The earthquake of 1755 definitely caused a lot of damage in the city of Lisbon, a fact that forced major reconstruction works in the capital of Portugal. The Arch of the Rua Augusta or Triumphal Arch of Lisbon, built as a bell tower in 1775, part of the emblematic works that the Marquis of Pombal entrusted as part of these reconstruction works.
However, with the accession to the Portuguese throne in 1777 by Maria I, the bell tower was demolished. In fact, the first official act of the new queen was to dismiss and send the Marquis of Pombal into exile for his nepotic practices and for causing great enmity between the British and the Portuguese aristocracy. Immediately, she ordered to build a new arch that would become the main entrance to the city in the Baixa neighborhood and that would mark the starting point of the Rua Augusta. Others indicate that the Arch is really the main entrance to the “Plaza de Comercio”. The architect Veríssimo José da Costa was in charge of the construction of this emblematic structure of the city of Lisbon.
The Triumphal Arch of Lisbon is located on the north side of the “Praza de Comercio”, where, in those days, ships arrived with their cargoes along the Tagus River or Tagus River.
After some remodeling works by the Lisbon Tourism Association, the Arco de la Rua Augusta reopened in August 2013, adding a Mirador or viewpoint.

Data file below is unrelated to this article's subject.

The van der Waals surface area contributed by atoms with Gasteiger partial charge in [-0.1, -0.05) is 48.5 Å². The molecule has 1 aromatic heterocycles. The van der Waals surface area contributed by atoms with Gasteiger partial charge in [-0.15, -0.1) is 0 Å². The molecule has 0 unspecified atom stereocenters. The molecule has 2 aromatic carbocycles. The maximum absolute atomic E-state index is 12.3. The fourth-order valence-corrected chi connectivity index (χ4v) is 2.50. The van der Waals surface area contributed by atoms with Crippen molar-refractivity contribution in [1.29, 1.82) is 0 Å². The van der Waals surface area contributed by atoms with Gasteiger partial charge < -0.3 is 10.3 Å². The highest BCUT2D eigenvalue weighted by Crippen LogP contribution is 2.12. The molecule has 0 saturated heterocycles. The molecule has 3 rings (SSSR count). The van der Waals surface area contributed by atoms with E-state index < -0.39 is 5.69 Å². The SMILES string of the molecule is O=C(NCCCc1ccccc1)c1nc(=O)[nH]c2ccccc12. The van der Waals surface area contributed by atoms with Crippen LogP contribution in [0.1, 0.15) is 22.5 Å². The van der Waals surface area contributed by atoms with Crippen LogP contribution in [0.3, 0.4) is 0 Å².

On the upper part of the structure that faces the “Plaza de Comercio” we find sculptures that represent; The Glory, the Supreme Genius and the Value. On four of the six columns stands illustrious Portuguese figures;
• Viriato, a Luisitano, who fought for the independence of the Iberian Peninsula against Rome.
• Nuno Álvares Pereira, who was a very important military officer during the Portuguese independence from the Kingdom of Castile.
• Vasco da Gama, known for having opened the route to the Indies by sea.
• Marqués de Pombal, key in the history of Lisbon and the rebirth of the city after the earthquake of 1755.
The other two columns have artistic representations of the Tajo and Douro Rivers.
On the back cover of the structure, a modest face, has a clock of great dimensions in the center which stands out. This clock by means of a mechanical system is complemented by a bell that is on the Mirador.
El Mirador offers beautiful views of the Baixa, from which you can see not only the Commerce Square and the Tagus River, but also the Castle of “San Jorge”, the Cathedral or “Se” of Lisbon, the “Elevador de San Justa” and the ruins of the “Convento do Carmo”, among many other structures.